How could upstate prosper?

briccettiA guest viewpoint “Disappointed in Democrats but still hopeful,” appeared in the Elmira Star Gazette on December 29. Heather C. Briccetti, President and CEO of The Business Council of New York State, Inc., speaking for business interests, commends NYS Senate Democrats for recognizing the economic woes affecting upstate communities, suggests that a “truly substantive” plan is needed, and outlines certain proposals. What she suggests may or may not be measures that would “immediately improve the economy throughout the state,” but there is no doubt that they reflect Republican dogma.

  1. Reducing workers comp costs
  2. Making the property tax cap permanent
  3. Phasing out the 18-a energy assessment
  4. Lowering energy costs
  5. Scaffold law reform
  6. Opposes $15/hour minimum wage
  7. Blames Democrats for $14 billion in new taxes

Briccetti suggests that Democrats would do well to get their ideas for reforms from business interests. She echos upstate Republican propaganda which suggests that NYC is the root of upstate economic problems. How NYS government could lower energy costs, Briccetti doesn’t say.

(I don’t believe phasing out the 18-a surcharge would significantly lower energy costs. On my bill a recent charge is less than 1%.)

I fail to see any of Briccetti’s proposals which would “immediately improve the economy throughout the state.” Several might tend to shift the cost of NYS government from businesses to individuals. One in particular, opposing an increase in the minimum wage, would adversely impact low income workers and more than likely help keep upstate workers locked in poverty. Another, making the tax cap permanent, might adversely affect the ability of local governments and school boards to provide needed services to New Yorkers.

Briccetti’s suggestions might well benefit business at the expense of individual New Yorkers. However the idea that what is good for business is good for everyone is surely wrong.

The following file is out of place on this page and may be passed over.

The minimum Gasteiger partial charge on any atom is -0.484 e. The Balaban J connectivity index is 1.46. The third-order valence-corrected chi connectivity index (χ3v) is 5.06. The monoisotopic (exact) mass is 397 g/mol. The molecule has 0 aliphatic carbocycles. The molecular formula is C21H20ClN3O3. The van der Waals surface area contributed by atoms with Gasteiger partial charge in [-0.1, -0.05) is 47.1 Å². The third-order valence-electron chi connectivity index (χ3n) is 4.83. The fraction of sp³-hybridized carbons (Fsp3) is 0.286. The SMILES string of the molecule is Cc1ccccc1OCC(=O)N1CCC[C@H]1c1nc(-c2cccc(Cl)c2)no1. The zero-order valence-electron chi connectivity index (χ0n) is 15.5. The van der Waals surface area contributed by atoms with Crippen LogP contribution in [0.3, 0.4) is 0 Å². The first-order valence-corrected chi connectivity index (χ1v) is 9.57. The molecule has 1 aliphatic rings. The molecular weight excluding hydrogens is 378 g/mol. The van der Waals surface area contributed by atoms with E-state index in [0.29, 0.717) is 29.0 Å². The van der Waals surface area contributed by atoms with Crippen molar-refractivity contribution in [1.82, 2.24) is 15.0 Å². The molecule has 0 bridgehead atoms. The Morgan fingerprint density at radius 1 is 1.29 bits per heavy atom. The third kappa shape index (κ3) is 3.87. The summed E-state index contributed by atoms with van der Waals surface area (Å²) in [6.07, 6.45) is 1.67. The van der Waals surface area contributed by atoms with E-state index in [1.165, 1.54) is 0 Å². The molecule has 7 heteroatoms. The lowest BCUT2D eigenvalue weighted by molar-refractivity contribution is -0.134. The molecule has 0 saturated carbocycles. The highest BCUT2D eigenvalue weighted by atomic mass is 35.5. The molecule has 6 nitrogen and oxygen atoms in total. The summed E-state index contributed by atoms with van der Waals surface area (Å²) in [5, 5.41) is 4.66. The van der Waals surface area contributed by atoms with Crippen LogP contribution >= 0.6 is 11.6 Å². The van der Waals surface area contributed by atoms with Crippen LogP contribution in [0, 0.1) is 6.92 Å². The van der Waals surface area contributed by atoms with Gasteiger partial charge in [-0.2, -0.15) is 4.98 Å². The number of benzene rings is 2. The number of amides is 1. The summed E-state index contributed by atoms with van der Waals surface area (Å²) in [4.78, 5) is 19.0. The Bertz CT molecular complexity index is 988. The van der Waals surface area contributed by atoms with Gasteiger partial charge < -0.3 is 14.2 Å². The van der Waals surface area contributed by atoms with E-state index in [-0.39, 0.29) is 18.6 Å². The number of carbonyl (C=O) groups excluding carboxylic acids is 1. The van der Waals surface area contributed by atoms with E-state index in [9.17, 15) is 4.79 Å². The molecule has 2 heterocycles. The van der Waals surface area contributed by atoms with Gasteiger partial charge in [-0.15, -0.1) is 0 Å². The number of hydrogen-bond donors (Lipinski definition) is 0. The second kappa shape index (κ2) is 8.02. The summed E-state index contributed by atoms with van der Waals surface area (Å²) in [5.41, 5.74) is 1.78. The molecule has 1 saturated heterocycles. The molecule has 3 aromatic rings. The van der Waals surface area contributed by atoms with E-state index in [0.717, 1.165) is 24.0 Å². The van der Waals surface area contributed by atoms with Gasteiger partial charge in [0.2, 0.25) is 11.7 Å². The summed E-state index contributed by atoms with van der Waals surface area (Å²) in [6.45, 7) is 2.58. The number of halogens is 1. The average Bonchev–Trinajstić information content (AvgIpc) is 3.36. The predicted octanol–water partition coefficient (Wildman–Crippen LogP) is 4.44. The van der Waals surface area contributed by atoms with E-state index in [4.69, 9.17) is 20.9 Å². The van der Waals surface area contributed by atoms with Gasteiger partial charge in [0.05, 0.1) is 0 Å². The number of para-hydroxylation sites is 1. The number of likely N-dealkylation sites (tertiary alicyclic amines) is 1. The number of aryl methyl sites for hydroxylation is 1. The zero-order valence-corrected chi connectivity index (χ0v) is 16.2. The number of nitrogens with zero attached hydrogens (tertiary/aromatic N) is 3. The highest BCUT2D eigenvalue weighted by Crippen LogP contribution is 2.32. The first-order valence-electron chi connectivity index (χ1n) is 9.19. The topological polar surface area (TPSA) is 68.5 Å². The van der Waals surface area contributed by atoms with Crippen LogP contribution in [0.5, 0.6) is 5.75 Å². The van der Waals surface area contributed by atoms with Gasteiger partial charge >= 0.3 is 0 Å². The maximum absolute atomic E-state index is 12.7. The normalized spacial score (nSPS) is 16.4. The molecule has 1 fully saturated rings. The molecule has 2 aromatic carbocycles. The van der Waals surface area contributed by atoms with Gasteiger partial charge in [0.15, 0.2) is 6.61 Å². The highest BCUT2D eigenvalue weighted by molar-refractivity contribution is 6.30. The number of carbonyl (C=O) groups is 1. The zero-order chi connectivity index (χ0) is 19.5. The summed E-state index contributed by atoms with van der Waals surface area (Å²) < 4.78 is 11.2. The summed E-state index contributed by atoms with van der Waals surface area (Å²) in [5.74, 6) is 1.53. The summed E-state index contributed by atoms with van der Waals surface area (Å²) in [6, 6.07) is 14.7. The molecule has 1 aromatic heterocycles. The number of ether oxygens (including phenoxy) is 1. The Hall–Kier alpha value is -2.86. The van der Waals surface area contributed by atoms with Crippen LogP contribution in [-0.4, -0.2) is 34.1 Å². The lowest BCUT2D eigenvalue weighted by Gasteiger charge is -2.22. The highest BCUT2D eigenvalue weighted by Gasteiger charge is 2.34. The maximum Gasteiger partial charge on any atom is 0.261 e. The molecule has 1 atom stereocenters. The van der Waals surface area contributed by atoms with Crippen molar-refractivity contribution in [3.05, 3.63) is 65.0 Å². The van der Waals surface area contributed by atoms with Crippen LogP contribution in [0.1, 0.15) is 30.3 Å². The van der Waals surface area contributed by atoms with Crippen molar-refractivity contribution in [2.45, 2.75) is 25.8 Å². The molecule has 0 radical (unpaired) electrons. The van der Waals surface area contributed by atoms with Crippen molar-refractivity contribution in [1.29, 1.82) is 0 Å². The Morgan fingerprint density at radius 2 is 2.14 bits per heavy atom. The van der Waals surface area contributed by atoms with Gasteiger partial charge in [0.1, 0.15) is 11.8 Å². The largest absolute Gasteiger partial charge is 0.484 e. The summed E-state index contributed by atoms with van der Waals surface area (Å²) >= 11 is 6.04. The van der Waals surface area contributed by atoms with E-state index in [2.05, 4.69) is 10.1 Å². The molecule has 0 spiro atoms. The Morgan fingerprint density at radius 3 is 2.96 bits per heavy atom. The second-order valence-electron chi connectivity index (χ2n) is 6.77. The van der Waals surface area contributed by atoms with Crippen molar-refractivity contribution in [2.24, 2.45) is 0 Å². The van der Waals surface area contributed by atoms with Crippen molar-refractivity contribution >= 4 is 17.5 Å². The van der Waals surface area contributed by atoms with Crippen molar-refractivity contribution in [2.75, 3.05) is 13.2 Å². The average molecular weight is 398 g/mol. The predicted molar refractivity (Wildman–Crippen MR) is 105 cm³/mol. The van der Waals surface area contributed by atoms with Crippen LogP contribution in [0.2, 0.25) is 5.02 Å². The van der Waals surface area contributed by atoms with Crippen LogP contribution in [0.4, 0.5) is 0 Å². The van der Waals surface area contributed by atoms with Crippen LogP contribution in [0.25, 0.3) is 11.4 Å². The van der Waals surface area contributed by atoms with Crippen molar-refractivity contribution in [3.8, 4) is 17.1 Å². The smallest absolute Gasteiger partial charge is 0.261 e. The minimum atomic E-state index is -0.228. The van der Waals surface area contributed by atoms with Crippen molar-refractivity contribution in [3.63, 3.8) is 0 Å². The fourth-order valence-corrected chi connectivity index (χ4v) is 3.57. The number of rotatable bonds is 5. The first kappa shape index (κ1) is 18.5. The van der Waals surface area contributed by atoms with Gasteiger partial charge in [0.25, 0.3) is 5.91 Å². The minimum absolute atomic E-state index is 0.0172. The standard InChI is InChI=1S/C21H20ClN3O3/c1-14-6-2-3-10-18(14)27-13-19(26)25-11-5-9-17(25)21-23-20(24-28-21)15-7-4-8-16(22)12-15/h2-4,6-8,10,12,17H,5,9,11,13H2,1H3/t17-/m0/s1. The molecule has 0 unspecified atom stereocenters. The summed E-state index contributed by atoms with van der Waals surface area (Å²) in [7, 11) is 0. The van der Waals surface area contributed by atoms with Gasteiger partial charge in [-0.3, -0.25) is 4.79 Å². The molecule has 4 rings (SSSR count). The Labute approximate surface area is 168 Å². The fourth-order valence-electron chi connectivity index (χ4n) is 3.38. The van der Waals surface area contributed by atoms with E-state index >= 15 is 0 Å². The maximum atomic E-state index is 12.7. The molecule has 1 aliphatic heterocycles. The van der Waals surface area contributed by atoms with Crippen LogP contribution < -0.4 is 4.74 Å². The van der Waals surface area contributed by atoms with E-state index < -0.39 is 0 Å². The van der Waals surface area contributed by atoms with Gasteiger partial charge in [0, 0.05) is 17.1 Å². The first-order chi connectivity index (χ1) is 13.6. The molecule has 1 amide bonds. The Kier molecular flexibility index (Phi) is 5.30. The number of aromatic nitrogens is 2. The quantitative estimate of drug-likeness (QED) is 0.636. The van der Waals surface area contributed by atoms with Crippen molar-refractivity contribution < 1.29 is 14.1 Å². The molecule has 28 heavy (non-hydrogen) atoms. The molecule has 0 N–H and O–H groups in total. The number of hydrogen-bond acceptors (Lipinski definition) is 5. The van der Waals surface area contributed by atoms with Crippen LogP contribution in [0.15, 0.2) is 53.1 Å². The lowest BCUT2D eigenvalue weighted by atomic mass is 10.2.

Note: Per the Business Council, “Section 18-a of the New York Public Service Law authorizes the state to impose a fee on electric bills from public utilities to fund the operations of energy-related agencies and authorities.”



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This entry was posted in Economics, NYS Government, Political, Taxes and tagged . Bookmark the permalink.

2 Responses to How could upstate prosper?

  1. Maureen Harding says:

    All of those ideas do nothing to help grow the economy in Upstate NY. Their goal is to pay no taxes at all and have the taxpayers directly subsidize business profits. They have been quite successful. The new $14 Billion in new taxes primarily benefitted New York State businesses in the form of subsidies. Five decades of the same ideology has done absolutely nothing to create jobs or expand the economy in Upstate NY. Voters in the Southern Tier have to change this status quo by voting out entrenched Republucan politicians who have been feeding from the public coffer for decades. They and their crony business campaign contributors complain about the taxes that feed their profits (aka directly from the taxes withheld from your pay checks) and claim erroneously that it is big government and education (we have a much smaller government and even fewer students in public schools from any other time in the Upstate NY’s history) while subsidies for businesses is now the largest chunk in our tax pie. They have been the only ones to benefit while working class salaries have declined. CHANGE THE STATUS QUO-more tax benefits for the working class and disincentivize big business – create employee cooperatives and keep job creation local with local control. Create your own jobs and don’t count on government to help you…count on each other.

    Liked by 1 person

  2. josephurban says:

    We have a consumer economy. If low wage workers are paid more, they will buy more, helping business thrive. If low wage workers are paid less, they will have to depend more on the Food Stamp program and other public assistance, keeping taxes high. I can’t believe some folks are still trying to sell the failed economic ideas of the past.

    Liked by 1 person

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